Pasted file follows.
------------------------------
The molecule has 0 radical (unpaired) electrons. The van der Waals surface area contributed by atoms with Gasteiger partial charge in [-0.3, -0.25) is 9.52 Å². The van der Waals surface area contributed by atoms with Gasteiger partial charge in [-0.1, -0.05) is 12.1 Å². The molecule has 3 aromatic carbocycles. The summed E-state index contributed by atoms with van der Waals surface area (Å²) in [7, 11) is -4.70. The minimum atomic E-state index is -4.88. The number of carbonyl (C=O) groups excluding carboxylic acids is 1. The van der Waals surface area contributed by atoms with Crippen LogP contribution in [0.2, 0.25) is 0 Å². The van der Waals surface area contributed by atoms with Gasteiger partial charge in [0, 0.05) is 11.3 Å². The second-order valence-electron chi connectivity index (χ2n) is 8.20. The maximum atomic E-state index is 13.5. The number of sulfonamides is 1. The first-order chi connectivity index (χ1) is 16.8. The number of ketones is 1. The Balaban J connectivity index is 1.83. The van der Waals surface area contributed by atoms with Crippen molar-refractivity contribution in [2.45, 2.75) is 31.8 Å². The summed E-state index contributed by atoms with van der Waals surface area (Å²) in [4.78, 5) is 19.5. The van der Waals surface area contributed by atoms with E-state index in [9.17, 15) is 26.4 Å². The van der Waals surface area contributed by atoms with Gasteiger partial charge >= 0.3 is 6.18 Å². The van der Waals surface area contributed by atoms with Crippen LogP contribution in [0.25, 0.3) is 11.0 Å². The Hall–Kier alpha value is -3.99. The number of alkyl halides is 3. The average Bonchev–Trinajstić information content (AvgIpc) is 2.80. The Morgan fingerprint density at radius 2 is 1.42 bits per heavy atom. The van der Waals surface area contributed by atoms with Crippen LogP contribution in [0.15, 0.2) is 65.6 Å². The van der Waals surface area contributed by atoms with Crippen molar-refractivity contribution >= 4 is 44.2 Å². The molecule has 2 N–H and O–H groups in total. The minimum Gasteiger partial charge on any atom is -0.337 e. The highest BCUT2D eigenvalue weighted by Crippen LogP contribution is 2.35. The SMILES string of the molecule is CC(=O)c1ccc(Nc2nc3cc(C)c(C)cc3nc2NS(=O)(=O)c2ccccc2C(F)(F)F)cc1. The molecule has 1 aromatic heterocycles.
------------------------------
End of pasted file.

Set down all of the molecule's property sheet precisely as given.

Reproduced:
The molecule has 0 radical (unpaired) electrons. The van der Waals surface area contributed by atoms with Gasteiger partial charge in [-0.3, -0.25) is 9.52 Å². The van der Waals surface area contributed by atoms with Gasteiger partial charge in [-0.1, -0.05) is 12.1 Å². The molecule has 3 aromatic carbocycles. The summed E-state index contributed by atoms with van der Waals surface area (Å²) in [7, 11) is -4.70. The minimum atomic E-state index is -4.88. The number of carbonyl (C=O) groups excluding carboxylic acids is 1. The van der Waals surface area contributed by atoms with Crippen LogP contribution in [0.2, 0.25) is 0 Å². The van der Waals surface area contributed by atoms with Gasteiger partial charge in [0, 0.05) is 11.3 Å². The second-order valence-electron chi connectivity index (χ2n) is 8.20. The maximum atomic E-state index is 13.5. The number of sulfonamides is 1. The first-order chi connectivity index (χ1) is 16.8. The number of ketones is 1. The Balaban J connectivity index is 1.83. The van der Waals surface area contributed by atoms with Crippen molar-refractivity contribution in [2.45, 2.75) is 31.8 Å². The summed E-state index contributed by atoms with van der Waals surface area (Å²) in [4.78, 5) is 19.5. The van der Waals surface area contributed by atoms with E-state index in [9.17, 15) is 26.4 Å². The van der Waals surface area contributed by atoms with Gasteiger partial charge >= 0.3 is 6.18 Å². The van der Waals surface area contributed by atoms with Crippen LogP contribution in [0.25, 0.3) is 11.0 Å². The Hall–Kier alpha value is -3.99. The number of alkyl halides is 3. The average Bonchev–Trinajstić information content (AvgIpc) is 2.80. The Morgan fingerprint density at radius 2 is 1.42 bits per heavy atom. The van der Waals surface area contributed by atoms with Crippen LogP contribution in [0.15, 0.2) is 65.6 Å². The van der Waals surface area contributed by atoms with Crippen molar-refractivity contribution >= 4 is 44.2 Å². The molecule has 2 N–H and O–H groups in total. The minimum Gasteiger partial charge on any atom is -0.337 e. The highest BCUT2D eigenvalue weighted by Crippen LogP contribution is 2.35. The SMILES string of the molecule is CC(=O)c1ccc(Nc2nc3cc(C)c(C)cc3nc2NS(=O)(=O)c2ccccc2C(F)(F)F)cc1. The molecule has 1 aromatic heterocycles.